British Museum thefts: Mark Jones appointed interim director of the British Museum


Mark Jones has been appointed interim director of the British Museum in the wake of the theft controversy engulfing the London institution. Jones replaces Hartwig Fischer, who stepped down on 25 August, saying that the “British Museum did not respond as comprehensively as it should have in response to the warnings [of thefts] in 2021”.

Around 2,000 items appear to have been stolen. Meanwhile, Peter Higgs, who had been a Greek and Roman curator for over 30 years, was fired in July and is now facing a police investigation; Higgs’s family has denied the allegations against him.

Jones’s appointment was confirmed in a statement issued today by George Osborne, chair of the museum trustees, who says: “Mark is one of the most experienced and respected museum leaders in the world, and he will offer the leadership and grip the Museum needs right now.

“We are both clear that his priorities are to accelerate the cataloguing of the collection, improve security and reinforce pride in the curatorial mission of the museum. This sits alongside the major renovation work we’re undertaking, and the partnerships we’re forging, to ensure that we build a stronger future for the museum we all love and admire.” The appointment is subject to Prime Minister Rishi Sunak’s approval.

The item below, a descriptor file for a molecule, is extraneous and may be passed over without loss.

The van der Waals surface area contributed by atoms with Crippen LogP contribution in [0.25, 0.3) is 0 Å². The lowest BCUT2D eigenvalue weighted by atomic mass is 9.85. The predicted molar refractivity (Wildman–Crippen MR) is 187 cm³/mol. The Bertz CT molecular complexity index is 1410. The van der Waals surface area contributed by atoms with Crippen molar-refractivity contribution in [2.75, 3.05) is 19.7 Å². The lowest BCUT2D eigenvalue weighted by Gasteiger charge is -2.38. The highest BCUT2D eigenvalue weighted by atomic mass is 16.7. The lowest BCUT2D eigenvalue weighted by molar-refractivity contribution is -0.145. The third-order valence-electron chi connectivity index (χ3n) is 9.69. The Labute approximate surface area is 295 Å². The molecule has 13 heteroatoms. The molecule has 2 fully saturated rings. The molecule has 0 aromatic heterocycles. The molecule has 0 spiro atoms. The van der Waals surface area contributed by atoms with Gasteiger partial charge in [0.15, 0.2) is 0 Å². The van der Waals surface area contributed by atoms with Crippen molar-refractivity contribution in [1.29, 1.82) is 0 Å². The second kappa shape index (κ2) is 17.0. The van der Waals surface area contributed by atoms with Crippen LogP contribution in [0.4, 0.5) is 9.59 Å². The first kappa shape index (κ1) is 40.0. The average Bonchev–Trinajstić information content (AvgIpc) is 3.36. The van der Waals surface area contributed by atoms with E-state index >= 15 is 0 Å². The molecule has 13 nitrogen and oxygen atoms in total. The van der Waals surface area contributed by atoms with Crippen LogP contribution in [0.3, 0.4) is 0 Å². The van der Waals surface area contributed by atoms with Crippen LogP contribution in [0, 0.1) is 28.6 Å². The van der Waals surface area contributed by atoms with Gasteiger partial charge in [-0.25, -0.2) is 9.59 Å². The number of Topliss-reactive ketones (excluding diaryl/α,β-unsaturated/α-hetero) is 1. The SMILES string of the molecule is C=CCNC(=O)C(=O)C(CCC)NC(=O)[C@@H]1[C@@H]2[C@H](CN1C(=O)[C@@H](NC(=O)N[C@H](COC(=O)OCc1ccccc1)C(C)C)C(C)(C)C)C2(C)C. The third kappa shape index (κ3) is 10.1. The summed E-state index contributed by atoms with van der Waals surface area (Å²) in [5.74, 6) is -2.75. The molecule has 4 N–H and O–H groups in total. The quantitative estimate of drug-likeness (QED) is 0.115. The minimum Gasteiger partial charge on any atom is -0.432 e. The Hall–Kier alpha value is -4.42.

Jones, who studied at the Courtauld Institute of Art, was assistant keeper of Coins and Medals at the British Museum (1974-1990) and then keeper of Coins and Medals from 1990 to 1992. He was later appointed director of the National Museums Scotland (1992-2001) and then led the Victoria & Albert Museum in London (2001-2011) where he oversaw the £120m Future Plan renewal programme.

Jones and Carl Heron, who was named acting deputy director last week, will have to deal with the immediate challenges resulting from the most serious crisis which the British Museum has faced for decades.

Cultural commentators say that the main priority for the new interim director should be to restore trust, with custodianship and care of the collection paramount. “Restitution and major renovations can only follow once the museum has regained the confidence of its public and stakeholders,” says an anonymous museum sector source.


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